Qualcomm to Acquire NUVIA: A CPU Magnitude Shiftby Andrei Frumusanu on January 13, 2021 8:30 AM EST
Today Qualcomm has announced they will be acquiring NUVIA for $1.4bn – acquiring the start-up company consisting of industry veterans which originally were behind the creation of Apple’s high-performance CPU cores. The transaction has important ramifications for Qualcomm’s future in high-performance computing both in mobile, as well as laptop segment, with a possible re-entry into the server market.
NUVIA was originally founded in February 2019 and coming out of stealth-mode in November of that year. The start-up was founded by industry veterans Gerard Williams III, John Bruno and Manu Gulati, having extensive industry experience at Google, Apple, Arm, Broadcom and AMD.
Gerard Williams III in particular was the chief architect for over a decade at Apple, having been the lead architect on all of Apple’s CPU designs up to the Lightning core in the A13 – with the newer Apple A14 and Apple M1 Firestorm cores possibly also having been in the pipeline under his direction.
NUVIA had been able to recruit a lot of top industry talent from various CPU design teams across the industry, and had planned to enter the high-performance computing and enterprise market with a new server SoC with a new CPU core dubbed “Phoenix”.
NUVIA particularly had made aggressive claims about how their design would be able to significantly outperform the competition both in raw performance and power efficiency once it came to market – usually such claims are always to be taken with scepticism, however due to the members of the design team and talent having proven themselves in the form of Apple’s very successful CPU microarchitectures, there’s a lot more weight and credibility to them compared to other start-ups.
As a new entity in the industry, the company always had an uphill battle against the established giants, so even though they could have had talent and the technology, it’s not a guarantee that they would have been successful in business. I admit that the during the initial company announcement back in 2019 I did think to myself that it would have been possible that the team is looking to get acquired by another big player, which ended up happening today.
Qualcomm’s Gain and Possibilities
Qualcomm’s purchase of the whole company for 1.4bn USD can very much be seen as an endorsement to NUVIA’s talent and claims, and could mark an important shift in the industry, vastly expanding the possibilities of the combined entities compared to as if they were separate entities.
From Qualcomm’s perspective, it’s a bit of a bitter-sweet deal that follows the company’s failed Centriq business which back in 2018 had taken critical blows and cancellations as the company had to cut costs and lay off significant amount of people amongst their data-center unit.
At the time, Qualcomm was still maintaining a custom CPU microarchitecture team for server SoCs, having a few years earlier abandoned their efforts at custom CPUs for mobile, given Arm’s more power efficient and better PPA (Performance, Power, Area) advantages of licensable Cortex cores. Eventually the design teams fizzled out with the years, leaving Qualcomm no longer having the capability to design custom CPU microarchitectures, on top of them also never being all that competitive.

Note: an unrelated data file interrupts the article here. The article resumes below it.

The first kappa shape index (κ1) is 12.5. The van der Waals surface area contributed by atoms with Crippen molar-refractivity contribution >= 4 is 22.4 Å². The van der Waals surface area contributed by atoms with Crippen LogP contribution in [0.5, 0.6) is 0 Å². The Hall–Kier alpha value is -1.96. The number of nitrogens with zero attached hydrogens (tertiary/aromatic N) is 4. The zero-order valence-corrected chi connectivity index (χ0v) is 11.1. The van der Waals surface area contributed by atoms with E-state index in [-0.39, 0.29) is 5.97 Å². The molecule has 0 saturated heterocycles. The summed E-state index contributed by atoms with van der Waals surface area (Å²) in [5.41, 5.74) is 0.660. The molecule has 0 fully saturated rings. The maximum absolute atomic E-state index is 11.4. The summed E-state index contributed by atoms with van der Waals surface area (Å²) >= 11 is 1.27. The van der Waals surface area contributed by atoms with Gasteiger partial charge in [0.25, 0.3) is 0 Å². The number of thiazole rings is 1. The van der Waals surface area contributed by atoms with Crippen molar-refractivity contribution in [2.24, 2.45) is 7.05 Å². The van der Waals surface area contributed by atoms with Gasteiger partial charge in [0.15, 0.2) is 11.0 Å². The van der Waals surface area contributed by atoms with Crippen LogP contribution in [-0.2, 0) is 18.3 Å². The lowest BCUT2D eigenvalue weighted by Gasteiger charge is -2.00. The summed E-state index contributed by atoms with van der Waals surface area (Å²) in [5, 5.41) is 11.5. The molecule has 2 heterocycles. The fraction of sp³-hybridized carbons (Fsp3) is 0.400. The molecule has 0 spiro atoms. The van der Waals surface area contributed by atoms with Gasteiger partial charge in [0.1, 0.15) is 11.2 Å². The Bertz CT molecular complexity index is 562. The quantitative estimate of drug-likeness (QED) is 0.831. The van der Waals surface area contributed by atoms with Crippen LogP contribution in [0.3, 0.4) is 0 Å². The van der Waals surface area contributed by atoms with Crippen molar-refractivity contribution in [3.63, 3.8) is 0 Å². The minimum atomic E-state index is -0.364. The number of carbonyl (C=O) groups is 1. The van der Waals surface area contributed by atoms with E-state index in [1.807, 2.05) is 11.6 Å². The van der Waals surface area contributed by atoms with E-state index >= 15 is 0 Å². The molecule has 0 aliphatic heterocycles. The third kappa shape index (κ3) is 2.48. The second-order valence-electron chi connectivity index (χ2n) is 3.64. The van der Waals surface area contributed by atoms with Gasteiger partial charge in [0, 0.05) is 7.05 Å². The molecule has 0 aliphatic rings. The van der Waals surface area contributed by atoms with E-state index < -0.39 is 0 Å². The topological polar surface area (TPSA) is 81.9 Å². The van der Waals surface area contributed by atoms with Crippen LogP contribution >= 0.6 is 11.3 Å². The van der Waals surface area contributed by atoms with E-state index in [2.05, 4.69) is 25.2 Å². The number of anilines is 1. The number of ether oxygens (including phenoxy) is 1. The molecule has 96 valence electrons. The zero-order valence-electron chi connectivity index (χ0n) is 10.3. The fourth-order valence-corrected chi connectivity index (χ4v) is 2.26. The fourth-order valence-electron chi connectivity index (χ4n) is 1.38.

Qualcomm now acquiring NUVIA gives them the possibility to take advantage of the start-up’s early work in the server space, possibly reinvigorating the company’s ambitions in the server space, and giving them a second shot at the market. It’s to be noted however that in today’s press release about the acquisition there had been no mention of server or enterprise plans.
Furthermore, the move also has larger repercussions in the consumer space, with Qualcomm claiming that NUVIA CPU designs are expected to be deployed in flagship mobile SoCs and next generation laptops, as well as other industrial applications such as digital cockpits and ADAS.
In essence, Qualcomm is looking to leverage NUVIA’s CPUs to replace Arm’s current Cortex CPU IP and gain a competitive advantage in terms of performance. This is an important point of the transaction as it means that Qualcomm has confidence that NUVIA’s CPU designs and roadmap would be competitive or exceed that of Arm’s offerings, and put forth the money and investment towards those goals.
There’s also two more aspects in Qualcomm’s consideration for the purchase: With Nvidia’s plans to acquire Arm Holdings announced last September, this would give Qualcomm an important level of independence and safety in regards to their future product roadmaps – just in case Nvidia would make substantial changes to the CPU IP licensing model.
Secondly, Apple’s recent move to ditch x86 in favour of their own Arm-based Apple Silicon SoCs, starting with the new Apple M1 and planning to make a complete product transition in the coming 2 years has greatly pushed the Arm ecosystem forward. While Qualcomm to date has released laptop-specific Snapdragon designs, they still rely on Arm’s Cortex CPU IP and currently cannot compete with Apple’s silicon. In essence, Qualcomm could be viewing this as a large long-term bet at an attempt to establish themselves as the de facto Arm silicon supplier in this market segment, and alternative to Apple Silicon products. NUVIA in the past had commented that this would have been a possible long-term goal beyond their server space focus, however the acquisition by Qualcomm now vastly accelerate any such plans.